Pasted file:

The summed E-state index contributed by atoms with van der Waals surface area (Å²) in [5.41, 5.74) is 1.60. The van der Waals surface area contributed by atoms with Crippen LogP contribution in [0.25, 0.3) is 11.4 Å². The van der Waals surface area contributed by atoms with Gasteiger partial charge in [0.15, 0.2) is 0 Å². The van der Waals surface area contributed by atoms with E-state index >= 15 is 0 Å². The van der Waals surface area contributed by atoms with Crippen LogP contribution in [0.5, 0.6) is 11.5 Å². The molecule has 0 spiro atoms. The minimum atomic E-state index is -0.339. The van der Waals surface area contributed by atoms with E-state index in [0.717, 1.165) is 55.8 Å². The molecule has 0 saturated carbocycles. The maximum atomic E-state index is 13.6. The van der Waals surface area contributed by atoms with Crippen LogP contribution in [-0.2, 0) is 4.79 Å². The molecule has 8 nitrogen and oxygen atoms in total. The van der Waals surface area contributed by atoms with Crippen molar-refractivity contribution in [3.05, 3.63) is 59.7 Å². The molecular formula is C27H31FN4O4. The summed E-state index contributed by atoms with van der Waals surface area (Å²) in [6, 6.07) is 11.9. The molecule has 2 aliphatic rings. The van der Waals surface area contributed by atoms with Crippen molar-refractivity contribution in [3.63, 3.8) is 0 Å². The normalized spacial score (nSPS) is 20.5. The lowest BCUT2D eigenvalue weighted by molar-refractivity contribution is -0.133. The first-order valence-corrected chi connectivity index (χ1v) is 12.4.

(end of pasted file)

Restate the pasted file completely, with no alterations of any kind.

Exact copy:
The summed E-state index contributed by atoms with van der Waals surface area (Å²) in [5.41, 5.74) is 1.60. The van der Waals surface area contributed by atoms with Crippen LogP contribution in [0.25, 0.3) is 11.4 Å². The van der Waals surface area contributed by atoms with Gasteiger partial charge in [0.15, 0.2) is 0 Å². The van der Waals surface area contributed by atoms with E-state index >= 15 is 0 Å². The van der Waals surface area contributed by atoms with Crippen LogP contribution in [0.5, 0.6) is 11.5 Å². The molecule has 0 spiro atoms. The minimum atomic E-state index is -0.339. The van der Waals surface area contributed by atoms with E-state index in [0.717, 1.165) is 55.8 Å². The molecule has 0 saturated carbocycles. The maximum atomic E-state index is 13.6. The van der Waals surface area contributed by atoms with Crippen LogP contribution in [-0.2, 0) is 4.79 Å². The molecule has 8 nitrogen and oxygen atoms in total. The van der Waals surface area contributed by atoms with Crippen molar-refractivity contribution in [3.05, 3.63) is 59.7 Å². The molecular formula is C27H31FN4O4. The summed E-state index contributed by atoms with van der Waals surface area (Å²) in [6, 6.07) is 11.9. The molecule has 2 aliphatic rings. The van der Waals surface area contributed by atoms with Crippen molar-refractivity contribution in [3.63, 3.8) is 0 Å². The normalized spacial score (nSPS) is 20.5. The lowest BCUT2D eigenvalue weighted by molar-refractivity contribution is -0.133. The first-order valence-corrected chi connectivity index (χ1v) is 12.4.